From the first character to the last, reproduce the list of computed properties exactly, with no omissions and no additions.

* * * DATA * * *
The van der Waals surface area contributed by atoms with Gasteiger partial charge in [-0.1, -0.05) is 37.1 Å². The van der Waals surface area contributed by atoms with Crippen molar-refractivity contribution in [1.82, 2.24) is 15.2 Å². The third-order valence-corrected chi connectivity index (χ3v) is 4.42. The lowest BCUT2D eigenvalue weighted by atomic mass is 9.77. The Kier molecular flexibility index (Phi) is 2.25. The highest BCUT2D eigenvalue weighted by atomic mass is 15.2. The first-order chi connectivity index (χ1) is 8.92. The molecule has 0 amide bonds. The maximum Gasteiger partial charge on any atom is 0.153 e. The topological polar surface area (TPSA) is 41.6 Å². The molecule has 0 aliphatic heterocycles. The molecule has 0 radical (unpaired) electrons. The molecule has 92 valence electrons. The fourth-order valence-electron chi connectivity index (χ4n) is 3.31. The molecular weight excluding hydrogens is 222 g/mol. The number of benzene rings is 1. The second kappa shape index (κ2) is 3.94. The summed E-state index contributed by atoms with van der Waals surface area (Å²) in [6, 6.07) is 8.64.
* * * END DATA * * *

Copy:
The van der Waals surface area contributed by atoms with Gasteiger partial charge in [-0.1, -0.05) is 37.1 Å². The van der Waals surface area contributed by atoms with Crippen molar-refractivity contribution in [1.82, 2.24) is 15.2 Å². The third-order valence-corrected chi connectivity index (χ3v) is 4.42. The lowest BCUT2D eigenvalue weighted by atomic mass is 9.77. The Kier molecular flexibility index (Phi) is 2.25. The highest BCUT2D eigenvalue weighted by atomic mass is 15.2. The first-order chi connectivity index (χ1) is 8.92. The molecule has 0 amide bonds. The maximum Gasteiger partial charge on any atom is 0.153 e. The topological polar surface area (TPSA) is 41.6 Å². The molecule has 0 aliphatic heterocycles. The molecule has 0 radical (unpaired) electrons. The molecule has 92 valence electrons. The fourth-order valence-electron chi connectivity index (χ4n) is 3.31. The molecular weight excluding hydrogens is 222 g/mol. The number of benzene rings is 1. The second kappa shape index (κ2) is 3.94. The summed E-state index contributed by atoms with van der Waals surface area (Å²) in [6, 6.07) is 8.64.